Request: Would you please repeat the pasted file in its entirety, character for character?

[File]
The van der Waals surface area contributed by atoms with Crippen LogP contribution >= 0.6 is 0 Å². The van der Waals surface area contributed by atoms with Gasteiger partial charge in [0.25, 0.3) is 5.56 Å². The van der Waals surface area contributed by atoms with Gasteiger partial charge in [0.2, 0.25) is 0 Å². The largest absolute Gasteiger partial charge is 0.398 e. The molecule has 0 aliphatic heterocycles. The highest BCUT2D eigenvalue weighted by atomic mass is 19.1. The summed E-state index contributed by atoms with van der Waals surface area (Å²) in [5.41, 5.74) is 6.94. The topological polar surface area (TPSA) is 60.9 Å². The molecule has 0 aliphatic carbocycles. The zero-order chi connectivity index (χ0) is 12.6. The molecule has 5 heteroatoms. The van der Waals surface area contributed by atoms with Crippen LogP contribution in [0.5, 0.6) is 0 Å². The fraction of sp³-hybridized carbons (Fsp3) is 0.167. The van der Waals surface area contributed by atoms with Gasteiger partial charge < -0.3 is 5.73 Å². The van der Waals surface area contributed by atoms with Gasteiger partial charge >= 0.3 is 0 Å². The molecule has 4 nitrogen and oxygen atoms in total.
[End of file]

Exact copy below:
The van der Waals surface area contributed by atoms with Crippen LogP contribution >= 0.6 is 0 Å². The van der Waals surface area contributed by atoms with Gasteiger partial charge in [0.25, 0.3) is 5.56 Å². The van der Waals surface area contributed by atoms with Gasteiger partial charge in [0.2, 0.25) is 0 Å². The largest absolute Gasteiger partial charge is 0.398 e. The molecule has 0 aliphatic heterocycles. The highest BCUT2D eigenvalue weighted by atomic mass is 19.1. The summed E-state index contributed by atoms with van der Waals surface area (Å²) in [5.41, 5.74) is 6.94. The topological polar surface area (TPSA) is 60.9 Å². The molecule has 0 aliphatic carbocycles. The zero-order chi connectivity index (χ0) is 12.6. The molecule has 5 heteroatoms. The van der Waals surface area contributed by atoms with Crippen LogP contribution in [0.5, 0.6) is 0 Å². The fraction of sp³-hybridized carbons (Fsp3) is 0.167. The van der Waals surface area contributed by atoms with Gasteiger partial charge < -0.3 is 5.73 Å². The van der Waals surface area contributed by atoms with Gasteiger partial charge >= 0.3 is 0 Å². The molecule has 4 nitrogen and oxygen atoms in total.